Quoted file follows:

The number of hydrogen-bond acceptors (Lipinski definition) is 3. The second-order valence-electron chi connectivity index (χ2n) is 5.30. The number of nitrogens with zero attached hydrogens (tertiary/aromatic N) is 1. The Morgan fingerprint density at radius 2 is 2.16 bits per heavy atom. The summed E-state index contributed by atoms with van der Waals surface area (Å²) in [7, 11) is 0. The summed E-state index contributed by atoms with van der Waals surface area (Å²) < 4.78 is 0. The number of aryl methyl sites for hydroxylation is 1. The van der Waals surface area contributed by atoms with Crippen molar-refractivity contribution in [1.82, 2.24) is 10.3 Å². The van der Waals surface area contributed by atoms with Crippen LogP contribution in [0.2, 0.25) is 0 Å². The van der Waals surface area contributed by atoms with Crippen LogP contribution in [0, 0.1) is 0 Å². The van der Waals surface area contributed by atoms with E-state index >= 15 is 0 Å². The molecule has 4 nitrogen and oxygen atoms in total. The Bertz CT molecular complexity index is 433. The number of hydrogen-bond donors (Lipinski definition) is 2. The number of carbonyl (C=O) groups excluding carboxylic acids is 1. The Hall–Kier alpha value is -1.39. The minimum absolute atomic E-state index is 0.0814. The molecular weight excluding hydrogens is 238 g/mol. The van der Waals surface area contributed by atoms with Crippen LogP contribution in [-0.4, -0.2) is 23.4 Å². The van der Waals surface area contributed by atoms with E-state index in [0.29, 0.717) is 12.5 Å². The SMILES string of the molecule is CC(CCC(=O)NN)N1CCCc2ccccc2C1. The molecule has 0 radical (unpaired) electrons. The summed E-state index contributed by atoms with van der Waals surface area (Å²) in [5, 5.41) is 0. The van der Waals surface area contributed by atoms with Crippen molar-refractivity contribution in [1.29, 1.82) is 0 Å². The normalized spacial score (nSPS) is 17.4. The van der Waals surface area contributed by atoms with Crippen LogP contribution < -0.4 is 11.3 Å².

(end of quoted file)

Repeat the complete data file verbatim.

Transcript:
The number of hydrogen-bond acceptors (Lipinski definition) is 3. The second-order valence-electron chi connectivity index (χ2n) is 5.30. The number of nitrogens with zero attached hydrogens (tertiary/aromatic N) is 1. The Morgan fingerprint density at radius 2 is 2.16 bits per heavy atom. The summed E-state index contributed by atoms with van der Waals surface area (Å²) in [7, 11) is 0. The summed E-state index contributed by atoms with van der Waals surface area (Å²) < 4.78 is 0. The number of aryl methyl sites for hydroxylation is 1. The van der Waals surface area contributed by atoms with Crippen molar-refractivity contribution in [1.82, 2.24) is 10.3 Å². The van der Waals surface area contributed by atoms with Crippen LogP contribution in [0.2, 0.25) is 0 Å². The van der Waals surface area contributed by atoms with Crippen LogP contribution in [0, 0.1) is 0 Å². The van der Waals surface area contributed by atoms with E-state index >= 15 is 0 Å². The molecule has 4 nitrogen and oxygen atoms in total. The Bertz CT molecular complexity index is 433. The number of hydrogen-bond donors (Lipinski definition) is 2. The number of carbonyl (C=O) groups excluding carboxylic acids is 1. The Hall–Kier alpha value is -1.39. The minimum absolute atomic E-state index is 0.0814. The molecular weight excluding hydrogens is 238 g/mol. The van der Waals surface area contributed by atoms with Crippen LogP contribution in [-0.4, -0.2) is 23.4 Å². The van der Waals surface area contributed by atoms with E-state index in [0.29, 0.717) is 12.5 Å². The SMILES string of the molecule is CC(CCC(=O)NN)N1CCCc2ccccc2C1. The molecule has 0 radical (unpaired) electrons. The summed E-state index contributed by atoms with van der Waals surface area (Å²) in [5, 5.41) is 0. The van der Waals surface area contributed by atoms with Crippen molar-refractivity contribution in [1.29, 1.82) is 0 Å². The normalized spacial score (nSPS) is 17.4. The van der Waals surface area contributed by atoms with Crippen LogP contribution < -0.4 is 11.3 Å².